If you’re in the business of presenting and demoing technology, you’ll know that there is such a thing as “Demo Gods” who hold your fate in their hands and their sole purpose in life is to throw bugs and issues at you when you’re doing live demos on stage. I had the opportunity to speak at Devoxx Belgium this week and, while all in all the presentation went pretty well, I definitely seem to have made the Demo Gods extra angry since I ran into an extraordinary amount of issues during the live demos.
If you don’t know what Devoxx Belgium is, it is one of the most prestigious developer conferences in the world, especially for Java content, so I wanted to make sure I could deliver a top-notch presentation. The talk, named “Kubernetes. From 0 to Production-Grade with Java”, was about something I’m passionate about, which is making cloud native development easier for Java developers. I asked my colleague Alex Soto to join me and we came up with the idea to do a sort of role-playing presentation/demo combo, where I would be the Java developer and he would be the platform engineer with better knowledge about what a developer should think about when releasing their application to production in a Kubernetes environment.
Since the conference was held at a movie theater, we figured it would be appropriate and funny to create our slides with the theme “Barbenheimer” – a combination of the Barbie movie and the Oppenheimer movie, both of which were popular movies in the theaters this year. We decided that Barbie would be the theme of the Java developer who would work with Quarkus, an easy breezy Java stack that makes cloud native development a lot easier and efficient. The content about good and safe practices on production would be covered by the more serious Oppenheimer theme.
Our session started out quite well. I explained how “traditional” Java is a bit problematic for cloud native use cases due to its relatively slow startup time and large footprint, and how the fantastic Java community has been coming up with several solutions to this problem, one of which being the Quarkus framework. Quarkus allows a much faster startup time and a significantly smaller footprint. I then proceeded to explain how Quarkus also has a great developer experience and demoed how to create a new application and consume messages from a Kafka topic with just a few lines of code and no configuration thanks to Quarkus Dev Services and their integration with Testcontainers.
Up until then everything was running exactly the way it should. I had already averted a first potential issue thanks to my colleague Daniel Oh reminding me that a new version of Quarkus had been released that morning and that I should make sure to cache the new maven dependencies lest I would have to spend a minute or 2 downloading them live on stage. I went ahead and did just that within the last hour before the presentation. (1)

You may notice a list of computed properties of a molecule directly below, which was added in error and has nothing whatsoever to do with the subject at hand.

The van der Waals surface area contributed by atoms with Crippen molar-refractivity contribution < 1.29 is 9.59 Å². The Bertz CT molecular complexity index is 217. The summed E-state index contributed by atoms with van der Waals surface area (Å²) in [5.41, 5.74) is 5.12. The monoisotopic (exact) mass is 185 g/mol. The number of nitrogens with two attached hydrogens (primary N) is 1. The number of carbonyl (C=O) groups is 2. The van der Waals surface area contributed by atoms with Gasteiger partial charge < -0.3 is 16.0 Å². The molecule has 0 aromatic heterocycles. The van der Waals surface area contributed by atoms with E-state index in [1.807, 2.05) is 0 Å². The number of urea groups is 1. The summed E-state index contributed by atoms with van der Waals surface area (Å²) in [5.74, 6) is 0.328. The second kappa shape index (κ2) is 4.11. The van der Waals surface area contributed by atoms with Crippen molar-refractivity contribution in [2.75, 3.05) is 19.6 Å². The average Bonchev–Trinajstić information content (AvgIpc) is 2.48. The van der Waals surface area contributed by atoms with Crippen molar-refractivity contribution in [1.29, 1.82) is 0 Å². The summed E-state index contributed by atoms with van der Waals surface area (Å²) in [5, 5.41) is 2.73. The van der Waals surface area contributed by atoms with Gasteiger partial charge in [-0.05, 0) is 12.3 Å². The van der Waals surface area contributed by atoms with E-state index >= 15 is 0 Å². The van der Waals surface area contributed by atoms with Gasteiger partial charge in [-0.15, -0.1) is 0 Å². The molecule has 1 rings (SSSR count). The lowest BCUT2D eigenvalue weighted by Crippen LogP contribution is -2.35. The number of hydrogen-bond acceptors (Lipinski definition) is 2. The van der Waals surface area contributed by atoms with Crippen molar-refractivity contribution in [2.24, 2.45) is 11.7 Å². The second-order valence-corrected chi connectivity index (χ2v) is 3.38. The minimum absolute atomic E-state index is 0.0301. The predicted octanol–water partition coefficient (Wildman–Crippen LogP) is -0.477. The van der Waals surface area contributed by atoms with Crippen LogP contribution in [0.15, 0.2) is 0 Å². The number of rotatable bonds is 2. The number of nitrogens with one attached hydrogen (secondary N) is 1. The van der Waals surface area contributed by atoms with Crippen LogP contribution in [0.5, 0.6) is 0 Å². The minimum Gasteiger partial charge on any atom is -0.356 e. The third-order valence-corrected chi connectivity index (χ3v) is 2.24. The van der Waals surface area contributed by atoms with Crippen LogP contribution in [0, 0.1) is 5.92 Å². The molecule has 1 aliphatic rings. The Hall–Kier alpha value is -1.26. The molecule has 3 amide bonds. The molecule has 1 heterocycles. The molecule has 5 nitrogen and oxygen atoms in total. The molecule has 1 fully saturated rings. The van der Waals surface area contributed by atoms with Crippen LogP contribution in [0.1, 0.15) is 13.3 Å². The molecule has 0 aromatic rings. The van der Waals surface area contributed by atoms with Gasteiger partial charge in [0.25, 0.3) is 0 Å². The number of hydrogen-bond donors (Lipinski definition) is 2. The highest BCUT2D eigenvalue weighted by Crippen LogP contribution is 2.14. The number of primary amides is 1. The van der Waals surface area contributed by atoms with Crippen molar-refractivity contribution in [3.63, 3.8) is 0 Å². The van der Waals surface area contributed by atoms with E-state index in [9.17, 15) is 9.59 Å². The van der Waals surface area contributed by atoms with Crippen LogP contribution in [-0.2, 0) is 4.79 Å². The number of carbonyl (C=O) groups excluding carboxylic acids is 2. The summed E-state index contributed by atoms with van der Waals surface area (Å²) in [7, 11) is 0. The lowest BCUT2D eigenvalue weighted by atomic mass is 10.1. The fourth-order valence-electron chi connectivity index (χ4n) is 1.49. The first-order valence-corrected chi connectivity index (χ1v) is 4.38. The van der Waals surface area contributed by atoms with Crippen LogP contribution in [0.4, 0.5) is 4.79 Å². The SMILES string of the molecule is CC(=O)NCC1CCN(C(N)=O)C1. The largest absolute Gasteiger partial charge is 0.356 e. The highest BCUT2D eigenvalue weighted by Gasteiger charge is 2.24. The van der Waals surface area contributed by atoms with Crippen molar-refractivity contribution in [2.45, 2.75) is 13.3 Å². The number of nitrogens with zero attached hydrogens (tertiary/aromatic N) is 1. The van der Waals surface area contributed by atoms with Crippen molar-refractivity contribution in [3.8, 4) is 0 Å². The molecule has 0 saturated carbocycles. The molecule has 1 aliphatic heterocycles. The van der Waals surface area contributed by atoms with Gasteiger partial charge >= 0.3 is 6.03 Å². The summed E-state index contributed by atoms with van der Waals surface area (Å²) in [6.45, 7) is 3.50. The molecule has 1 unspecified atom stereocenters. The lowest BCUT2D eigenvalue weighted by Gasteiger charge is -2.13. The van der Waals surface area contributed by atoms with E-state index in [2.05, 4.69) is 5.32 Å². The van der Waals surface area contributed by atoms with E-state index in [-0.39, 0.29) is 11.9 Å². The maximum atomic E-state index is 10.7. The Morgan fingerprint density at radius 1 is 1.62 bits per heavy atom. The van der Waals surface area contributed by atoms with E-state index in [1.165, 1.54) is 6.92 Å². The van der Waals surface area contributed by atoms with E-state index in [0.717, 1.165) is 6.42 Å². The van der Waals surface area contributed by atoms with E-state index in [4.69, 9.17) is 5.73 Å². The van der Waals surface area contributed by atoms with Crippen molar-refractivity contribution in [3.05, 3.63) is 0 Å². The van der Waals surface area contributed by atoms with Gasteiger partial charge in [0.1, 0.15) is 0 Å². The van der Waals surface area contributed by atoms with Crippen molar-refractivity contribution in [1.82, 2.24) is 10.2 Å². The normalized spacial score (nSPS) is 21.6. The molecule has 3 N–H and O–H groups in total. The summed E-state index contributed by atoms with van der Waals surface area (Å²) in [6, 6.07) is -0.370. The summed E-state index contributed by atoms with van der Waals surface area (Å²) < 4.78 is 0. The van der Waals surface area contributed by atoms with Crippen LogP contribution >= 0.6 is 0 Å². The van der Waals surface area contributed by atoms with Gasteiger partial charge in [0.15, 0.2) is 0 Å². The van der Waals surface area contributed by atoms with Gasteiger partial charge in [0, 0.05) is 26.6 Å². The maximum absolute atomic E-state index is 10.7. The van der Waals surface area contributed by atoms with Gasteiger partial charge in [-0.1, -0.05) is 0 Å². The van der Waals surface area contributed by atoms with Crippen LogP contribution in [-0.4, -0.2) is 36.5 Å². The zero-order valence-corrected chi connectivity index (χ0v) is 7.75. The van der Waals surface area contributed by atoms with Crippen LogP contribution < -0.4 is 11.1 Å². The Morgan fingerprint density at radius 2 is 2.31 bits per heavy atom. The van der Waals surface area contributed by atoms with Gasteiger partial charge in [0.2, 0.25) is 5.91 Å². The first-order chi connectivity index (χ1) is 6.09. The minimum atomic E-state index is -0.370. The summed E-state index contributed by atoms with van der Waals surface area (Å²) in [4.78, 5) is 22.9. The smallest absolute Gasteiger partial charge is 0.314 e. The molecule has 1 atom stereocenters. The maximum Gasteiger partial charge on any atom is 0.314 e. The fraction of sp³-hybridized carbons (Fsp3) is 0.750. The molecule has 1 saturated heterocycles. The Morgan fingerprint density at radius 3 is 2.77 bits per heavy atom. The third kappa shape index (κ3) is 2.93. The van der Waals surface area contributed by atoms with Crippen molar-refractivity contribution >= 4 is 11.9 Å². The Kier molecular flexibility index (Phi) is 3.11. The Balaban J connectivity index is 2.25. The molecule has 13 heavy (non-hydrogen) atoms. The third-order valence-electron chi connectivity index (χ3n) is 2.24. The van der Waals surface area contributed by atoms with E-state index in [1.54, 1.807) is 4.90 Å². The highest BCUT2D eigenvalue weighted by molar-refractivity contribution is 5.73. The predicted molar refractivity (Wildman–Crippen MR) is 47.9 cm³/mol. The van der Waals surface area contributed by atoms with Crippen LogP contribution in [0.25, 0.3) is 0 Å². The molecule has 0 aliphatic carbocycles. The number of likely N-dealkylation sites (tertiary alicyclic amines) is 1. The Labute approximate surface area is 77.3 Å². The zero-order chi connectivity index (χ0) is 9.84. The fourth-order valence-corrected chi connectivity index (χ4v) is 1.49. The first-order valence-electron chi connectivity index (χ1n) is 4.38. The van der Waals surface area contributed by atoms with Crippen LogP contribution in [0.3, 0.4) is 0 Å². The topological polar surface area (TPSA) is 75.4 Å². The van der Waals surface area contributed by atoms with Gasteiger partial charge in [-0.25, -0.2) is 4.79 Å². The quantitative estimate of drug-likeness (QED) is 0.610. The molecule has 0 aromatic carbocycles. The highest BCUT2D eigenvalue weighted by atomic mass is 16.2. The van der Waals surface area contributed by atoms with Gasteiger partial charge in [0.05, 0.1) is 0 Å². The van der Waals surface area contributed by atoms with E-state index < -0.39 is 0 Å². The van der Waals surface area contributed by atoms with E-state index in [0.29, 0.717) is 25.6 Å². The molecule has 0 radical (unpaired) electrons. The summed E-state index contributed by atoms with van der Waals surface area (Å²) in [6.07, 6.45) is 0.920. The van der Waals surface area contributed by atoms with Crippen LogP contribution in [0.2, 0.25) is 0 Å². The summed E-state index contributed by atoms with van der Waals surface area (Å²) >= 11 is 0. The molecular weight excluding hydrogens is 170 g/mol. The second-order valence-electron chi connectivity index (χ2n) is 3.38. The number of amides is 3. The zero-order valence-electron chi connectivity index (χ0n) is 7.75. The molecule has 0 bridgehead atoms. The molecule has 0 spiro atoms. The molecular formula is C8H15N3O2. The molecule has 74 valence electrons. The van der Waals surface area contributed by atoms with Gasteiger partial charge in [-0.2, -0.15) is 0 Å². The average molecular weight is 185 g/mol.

A turn for the worse
The next part of the demo I wanted to show how to package up the application in a container and push it to a registry so I could deploy it to Kubernetes. The container build went fine, but when I tried to push it, I got an error saying I was not authenticated to the registry, even though I had checked just 30 minutes before our talk that I was still logged in. The session must’ve expired just in that small time frame. This has happened before and I usually just go and retrieve the password from my password manager, but this takes time and I didn’t really want 600 people in the audience and however many people watching the recording online see where my passwords are stored so I decided to skip the image push and instead move forward to deploy the Kubernetes manifest to my Kubernetes (Openshift) instance, thinking that it would use a previously pushed container image.
During my demo preparations I had always used the name “devoxx” to create my app – so a container image with that name had indeed already been pushed to my registry previously, but for some reason this time on stage I decided to name my app “my-awesome-app” instead of “devoxx”. Of course that meant there was no “my-awesome-app” container image in the registry, so the deployment to Kubernetes failed because it could not find the corresponding image in the registry. So.. failure number 2 of the day. (2)